This article has multiple issues. Please help improve it or discuss these issues on the talk page. (Learn how and when to remove these template messages)(Learn how and when to remove this template message)
Tribal knowledge is information or knowledge that is known within a tribe but often unknown outside of it. A tribe may be a group or subgroup of people that share a common knowledge. With a corporate perspective, "Tribal Knowledge or know-how is the collective wisdom of the organization. It is the sum of all the knowledge and capabilities of all the people".
Tribal knowledge is any unwritten information that is not commonly known by others within a company. This term is used most when referencing information that may need to be known by others in order to produce quality product or service. The information may be key to quality performance but it may also be totally incorrect. Unlike similar forms of artisan intelligence, tribal knowledge can be converted into company property. It is often a good source of test factors during improvement efforts.
Tribal Knowledge is a term often associated with a process step of the Six Sigma process. It is often referred to as knowledge 'known' yet undocumented such as information that has been handed down generation to generation with no documentation. It is knowledge contained within a group that is assumed to be factual but has no known data or analysis to verify that it is factual. The Six Sigma community has adopted the term to use the describe' as an analogy of a company. This term is sometimes considered derogative, though in theory it is not.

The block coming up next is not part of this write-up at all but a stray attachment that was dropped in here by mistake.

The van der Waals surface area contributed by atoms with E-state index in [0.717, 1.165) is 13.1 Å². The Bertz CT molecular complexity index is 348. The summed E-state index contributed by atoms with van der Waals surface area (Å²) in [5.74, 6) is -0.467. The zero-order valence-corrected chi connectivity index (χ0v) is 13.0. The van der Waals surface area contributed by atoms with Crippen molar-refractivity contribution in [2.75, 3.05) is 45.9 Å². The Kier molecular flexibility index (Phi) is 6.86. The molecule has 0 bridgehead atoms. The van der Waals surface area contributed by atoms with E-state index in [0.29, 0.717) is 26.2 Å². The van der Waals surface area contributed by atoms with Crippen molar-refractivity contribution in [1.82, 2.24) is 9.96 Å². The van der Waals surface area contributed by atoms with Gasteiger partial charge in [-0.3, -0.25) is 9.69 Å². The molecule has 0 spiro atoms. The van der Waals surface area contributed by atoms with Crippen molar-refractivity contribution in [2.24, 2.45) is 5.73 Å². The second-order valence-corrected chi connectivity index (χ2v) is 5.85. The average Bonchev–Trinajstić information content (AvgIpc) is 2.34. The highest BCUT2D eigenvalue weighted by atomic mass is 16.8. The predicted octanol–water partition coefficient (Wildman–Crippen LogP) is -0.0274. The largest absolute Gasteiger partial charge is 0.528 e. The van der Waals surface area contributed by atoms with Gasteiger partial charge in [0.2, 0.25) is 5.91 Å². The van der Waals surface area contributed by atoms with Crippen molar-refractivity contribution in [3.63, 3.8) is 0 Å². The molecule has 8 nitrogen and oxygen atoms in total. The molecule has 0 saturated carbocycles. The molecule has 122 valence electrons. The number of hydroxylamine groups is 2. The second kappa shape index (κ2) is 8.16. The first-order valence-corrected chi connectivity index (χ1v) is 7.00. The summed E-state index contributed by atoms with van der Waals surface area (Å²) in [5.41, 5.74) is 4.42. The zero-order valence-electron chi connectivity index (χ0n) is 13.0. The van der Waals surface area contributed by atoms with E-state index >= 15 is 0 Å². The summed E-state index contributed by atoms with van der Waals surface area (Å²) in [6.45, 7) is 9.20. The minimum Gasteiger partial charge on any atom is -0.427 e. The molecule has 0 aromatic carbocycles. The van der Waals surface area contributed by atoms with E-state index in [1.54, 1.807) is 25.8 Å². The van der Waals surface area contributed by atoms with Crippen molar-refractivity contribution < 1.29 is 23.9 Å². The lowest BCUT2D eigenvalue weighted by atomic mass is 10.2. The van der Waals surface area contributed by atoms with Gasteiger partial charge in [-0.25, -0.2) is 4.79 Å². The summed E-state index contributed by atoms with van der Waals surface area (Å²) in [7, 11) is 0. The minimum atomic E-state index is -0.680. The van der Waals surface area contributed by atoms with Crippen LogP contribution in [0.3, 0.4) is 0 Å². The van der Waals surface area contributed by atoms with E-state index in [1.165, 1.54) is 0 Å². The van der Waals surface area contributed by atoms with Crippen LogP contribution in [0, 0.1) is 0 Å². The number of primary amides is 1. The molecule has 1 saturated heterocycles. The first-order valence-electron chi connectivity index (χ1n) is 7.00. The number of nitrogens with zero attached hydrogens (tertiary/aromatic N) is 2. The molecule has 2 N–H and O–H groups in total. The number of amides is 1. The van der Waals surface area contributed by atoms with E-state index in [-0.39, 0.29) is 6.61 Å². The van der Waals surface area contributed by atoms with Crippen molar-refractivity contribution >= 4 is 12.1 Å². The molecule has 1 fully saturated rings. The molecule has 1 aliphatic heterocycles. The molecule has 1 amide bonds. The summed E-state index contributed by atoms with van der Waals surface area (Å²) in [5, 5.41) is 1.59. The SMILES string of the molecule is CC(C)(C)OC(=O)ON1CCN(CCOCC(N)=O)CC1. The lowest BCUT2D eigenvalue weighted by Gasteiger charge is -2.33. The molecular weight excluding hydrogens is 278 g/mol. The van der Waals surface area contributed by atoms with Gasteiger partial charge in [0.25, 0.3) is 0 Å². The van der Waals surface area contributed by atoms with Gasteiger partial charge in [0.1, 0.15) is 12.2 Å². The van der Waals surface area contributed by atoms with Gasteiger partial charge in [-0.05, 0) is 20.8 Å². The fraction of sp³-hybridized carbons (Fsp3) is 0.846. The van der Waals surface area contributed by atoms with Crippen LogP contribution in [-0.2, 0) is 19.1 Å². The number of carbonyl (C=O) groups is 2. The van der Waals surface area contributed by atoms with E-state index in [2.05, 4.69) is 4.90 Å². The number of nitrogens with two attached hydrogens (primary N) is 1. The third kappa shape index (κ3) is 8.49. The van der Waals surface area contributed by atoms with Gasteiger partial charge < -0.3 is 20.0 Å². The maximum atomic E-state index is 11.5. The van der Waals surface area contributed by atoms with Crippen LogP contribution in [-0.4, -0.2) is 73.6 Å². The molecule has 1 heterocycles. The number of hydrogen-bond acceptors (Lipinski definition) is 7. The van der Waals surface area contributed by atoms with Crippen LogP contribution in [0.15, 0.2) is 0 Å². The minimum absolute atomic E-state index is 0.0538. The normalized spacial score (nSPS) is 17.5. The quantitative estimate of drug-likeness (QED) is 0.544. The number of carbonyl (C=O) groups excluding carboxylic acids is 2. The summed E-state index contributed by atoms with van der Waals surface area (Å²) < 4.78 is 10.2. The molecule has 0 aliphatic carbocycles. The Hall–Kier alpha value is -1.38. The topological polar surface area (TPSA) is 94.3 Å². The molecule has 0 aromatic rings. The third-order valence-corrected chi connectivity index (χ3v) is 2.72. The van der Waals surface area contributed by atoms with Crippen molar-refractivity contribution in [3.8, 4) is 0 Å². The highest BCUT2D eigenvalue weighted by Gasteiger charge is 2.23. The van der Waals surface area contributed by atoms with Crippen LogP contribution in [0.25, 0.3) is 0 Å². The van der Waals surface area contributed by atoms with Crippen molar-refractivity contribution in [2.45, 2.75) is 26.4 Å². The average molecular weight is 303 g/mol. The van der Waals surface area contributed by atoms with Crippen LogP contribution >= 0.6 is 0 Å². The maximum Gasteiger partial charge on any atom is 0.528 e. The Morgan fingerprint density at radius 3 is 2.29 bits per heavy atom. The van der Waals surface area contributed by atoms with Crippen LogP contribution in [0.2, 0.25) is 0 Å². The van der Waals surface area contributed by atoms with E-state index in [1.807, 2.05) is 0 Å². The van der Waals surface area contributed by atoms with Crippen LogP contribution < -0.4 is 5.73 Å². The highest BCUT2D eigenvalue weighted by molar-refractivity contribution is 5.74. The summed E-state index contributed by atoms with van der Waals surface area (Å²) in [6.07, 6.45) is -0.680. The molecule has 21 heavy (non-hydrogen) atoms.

Tribal Knowledge Paradox
"The Tribal Knowledge Paradox" refers to the common belief and management rhetoric that business success is dependent upon the knowledge and skills of the people, yet business organization, structure, processes, and management actions conflict the rhetoric and discourage free information flow.
|This section does not cite any sources. (January 2016) (Learn how and when to remove this template message)|
In its use referring to subcultures, a tribe—corporate, social, racial et al.—is a reservoir of both written and unwritten information. It is an "energy center" around which kindred minds gather and exchange ideas, traditions, protocols, inspirations, experiences, lessons learned, technology—all magnetized to a core of shared interests.
Tribal knowledge is an offspring of the tribal mind. Much like an individual's mind, it is a constantly evolving center of transient and core information. The core contains fundamental, time-tested values and traditions. The transient information may include incoming and outgoing thoughts and ideas from such diverse sources as divine inspiration to planetary mass media. The transient information acts as a survival/growth mechanism that tends to filter out random thought migrants that don't serve its native purposes and prejudices, while allowing entry to those that do.
- Bertain & Sibbald (2008). Tribal Knowledge Paradigm (Management Simplified). CEO University Press. ISBN 978-0-9741601-3-9.
- Paul Alan Cox (2000-01-07). "Will Tribal Knowledge Survive the Millennium?". Science. 287 (5450): 44–45. doi:10.1126/science.287.5450.44. PMID 10644221.
- Geoffrey C. Bowker (2002-03-27). "Keeping Knowledge Local" (PDF).
- Dr Deepak Acharya and Dr Anshu Shrivastava (2009-11-19). Indigenous Herbal Medicines: Tribal Formulations and Traditional Herbal Practices (PDF).
- Printer Bowler (2001). The Cosmic Laws of Golf (and everything else). Berkley Books. Missing or empty
- Seth Godin (2008). Tribes. Portfolio, Penguin Group. Missing or empty